I) It's hard to let go.
Even though we have "simplified our lives" we somehow still managed to keep some things in storage. When it came time to make a decision, you know: "are we using it? No? then it has to go..." we are having a hard time ridding ourselves of some things. In comparison it was easy to sell the house and furniture. The remaining items are different. We know for example we can't use a couch but that portable heater we bought as newlyweds; it kept us warm on those freezing winter nights as we were living in an unheated basement apartment. Or the framed picture that was a first anniversary gift from Suzanne's folks, how can we toss them? They are much more than things, there is so much emotion, so many memories attached to them. They are a part of us, like a fabric that is woven from a lifetime of shared experiences. So for now we have decided to put off the inevitable. Goodwill has to wait a few more months before we hand it all over. We are for now keeping a few select items in storage, at least until we can find good homes for them :-)
II) No fear.
I dreaded coming back to Florida. After being in Mexico for the better part of 16 months, I had grown accustomed to the culture there; very kind, almost everyone listens when you preach. Certainly you never get yelled or swore at in the ministry. In my mind I remembered many negative experiences here in the ministry. I imagined we would be yelled at, at every door. True to my fears within the first weeks back we experienced several negative experiences in the field. In one particularly difficult week, three days in a row we had really bad incidents. Some of our sisters were cursed out, we had the police called on us, a man threatened a young brother and I if we didn't leave his door. I began to grow fearful, I did not want to go out and preach. "Oh, the sky looks gray, I think I felt a drop. I'll stay home and write letters today. After all, we don't want people to think we're fanatics!" But no matter how much I tried to convince myself there was one simple truth: I was succumbing to fear of man. How could I overcome this?
I prayed earnestly for Jehovah's help. I used WT Library to research. A scripture in 1 John 4:18 came to mind: "there is no fear in love but perfect love casts fear out." I began to reason with myself : Do I really love Jehovah? Do I believe this is his will for us today? Do I love him enough to experience some hardships in his name? Was I experiencing anything that a faithful servant of old did not face? Hadn't the prophets, even Jesus himself faced the same? If they treated God's son that way why should I not expect the same? What will I do when REAL persecution sets in, how can I be faithful then if some harsh words are making me wither?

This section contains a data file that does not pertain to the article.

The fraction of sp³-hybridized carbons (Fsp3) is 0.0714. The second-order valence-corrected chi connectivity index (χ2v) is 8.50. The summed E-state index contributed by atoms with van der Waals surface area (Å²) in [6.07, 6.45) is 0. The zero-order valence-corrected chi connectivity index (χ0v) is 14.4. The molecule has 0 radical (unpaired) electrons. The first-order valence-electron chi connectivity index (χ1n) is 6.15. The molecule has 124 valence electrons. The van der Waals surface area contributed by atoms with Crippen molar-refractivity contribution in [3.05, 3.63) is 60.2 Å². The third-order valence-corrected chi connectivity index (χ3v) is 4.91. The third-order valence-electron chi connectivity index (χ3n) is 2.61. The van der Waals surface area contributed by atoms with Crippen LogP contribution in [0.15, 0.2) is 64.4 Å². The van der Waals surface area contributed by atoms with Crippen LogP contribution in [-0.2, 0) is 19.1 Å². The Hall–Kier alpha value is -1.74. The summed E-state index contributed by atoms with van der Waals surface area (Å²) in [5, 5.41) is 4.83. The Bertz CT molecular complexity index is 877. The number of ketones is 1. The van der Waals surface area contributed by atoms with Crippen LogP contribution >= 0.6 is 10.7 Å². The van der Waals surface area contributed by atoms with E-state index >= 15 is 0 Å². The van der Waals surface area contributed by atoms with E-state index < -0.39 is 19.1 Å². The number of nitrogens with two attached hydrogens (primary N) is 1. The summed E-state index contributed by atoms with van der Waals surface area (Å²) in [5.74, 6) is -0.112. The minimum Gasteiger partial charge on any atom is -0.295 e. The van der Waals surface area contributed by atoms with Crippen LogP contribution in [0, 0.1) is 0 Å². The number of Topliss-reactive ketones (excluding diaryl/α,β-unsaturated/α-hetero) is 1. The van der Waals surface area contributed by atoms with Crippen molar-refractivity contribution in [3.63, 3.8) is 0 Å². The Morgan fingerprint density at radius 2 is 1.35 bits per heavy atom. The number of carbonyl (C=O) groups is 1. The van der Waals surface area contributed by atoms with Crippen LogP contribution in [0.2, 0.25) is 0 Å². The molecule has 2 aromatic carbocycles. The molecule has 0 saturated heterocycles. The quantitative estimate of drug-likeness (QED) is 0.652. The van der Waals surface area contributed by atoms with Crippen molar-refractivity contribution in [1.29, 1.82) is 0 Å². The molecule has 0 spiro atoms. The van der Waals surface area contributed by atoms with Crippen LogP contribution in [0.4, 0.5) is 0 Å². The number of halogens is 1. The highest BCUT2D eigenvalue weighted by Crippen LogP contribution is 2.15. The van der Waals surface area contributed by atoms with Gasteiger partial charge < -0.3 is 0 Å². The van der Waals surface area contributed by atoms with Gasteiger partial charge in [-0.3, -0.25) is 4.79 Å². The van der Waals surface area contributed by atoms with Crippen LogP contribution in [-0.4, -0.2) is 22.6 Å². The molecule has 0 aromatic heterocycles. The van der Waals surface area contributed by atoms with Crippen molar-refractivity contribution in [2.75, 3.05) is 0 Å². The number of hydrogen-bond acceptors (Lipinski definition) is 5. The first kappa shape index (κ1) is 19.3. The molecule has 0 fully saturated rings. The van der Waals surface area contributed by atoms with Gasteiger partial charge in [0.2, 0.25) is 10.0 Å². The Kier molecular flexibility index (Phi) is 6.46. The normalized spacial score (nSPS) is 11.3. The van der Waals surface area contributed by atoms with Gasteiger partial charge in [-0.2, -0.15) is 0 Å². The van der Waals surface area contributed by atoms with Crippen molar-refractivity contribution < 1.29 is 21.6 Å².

I had to get tough with myself and learn to TRULY rely on Jehovah. I prayed as never before in the ministry; at every door or encounter. I stopped worrying about rejection and thought about the people and how much they needed the message. I received encouragement from experienced pioneers. As these things occurred, I slowly regained my joy. As I continue to work at overcoming my fears I deeply appreciate what a loving, patient and generous God we serve.
III) It's okay to have fun.
This one was a bit of a surprise. I thought I was pretty balanced but soon learned otherwise. I used to be of the old school mentality, you know, you go in service all day without stopping, no matter what. Hot or cold, rain or shine. You've gotta use the restroom? Hold it until we're done! A coffee break, what is that? If your feet aren't hurtin' then you ain't preaching hard enough!!!
Remember those experienced pioneers I talked about? They have helped me to appreciate the power of the coffee break. It's okay to refresh yourself. Oh yeah and it's okay to tell jokes. And to laugh. And to have fun while you're in service. And to enjoy the company of one another while we are out. After all, we serve a happy God. Did I mention it's okay to take a coffee break? But do you know what else I learned from them? That man must not live on bread alone... he must have DOUGHNUTS!!!
So, I hope that these lessons remain with me for a long time. After learning about some of my weaknesses and working on them, I am eager for our next assignment. Speaking of which...
For the better part of a year now we have found ourselves traveling back and forth to Jamaica to visit my wife's father. Some recent developments have led us to decide that due to some serious ongoing health issues he has, it would be best for us to be near him, to help care for him. So we have decided that we will be moving to Jamaica next month and to continue serving there. Although we had in mind serving in some other countries with a greater need in the field than Jamaica, how can we say we "are serving as Needgreaters" when our dad needs us but we aren't caring for him? And if we had any doubts the March 2014 study edition finished them off as the study articles talk about honoring one's parents. So although this isn't quite as exciting as crossing a river or jungle somewhere in Central America, we are confident that Jehovah will be pleased with our decision.
Now I know some out there are thinking: "Jamaica? Woo-hoo!" But trust me, we aren't sitting on the beach sipping on a rum punch with our feet planted in powdery white sand. Nope, we'll be in the city, trying to adjust to the crazy left hand side driving and such. But we are looking forward to the experience. A new congregation of friends to get to know, a new territory to work in and who knows, maybe more lessons to learn in this journey called life.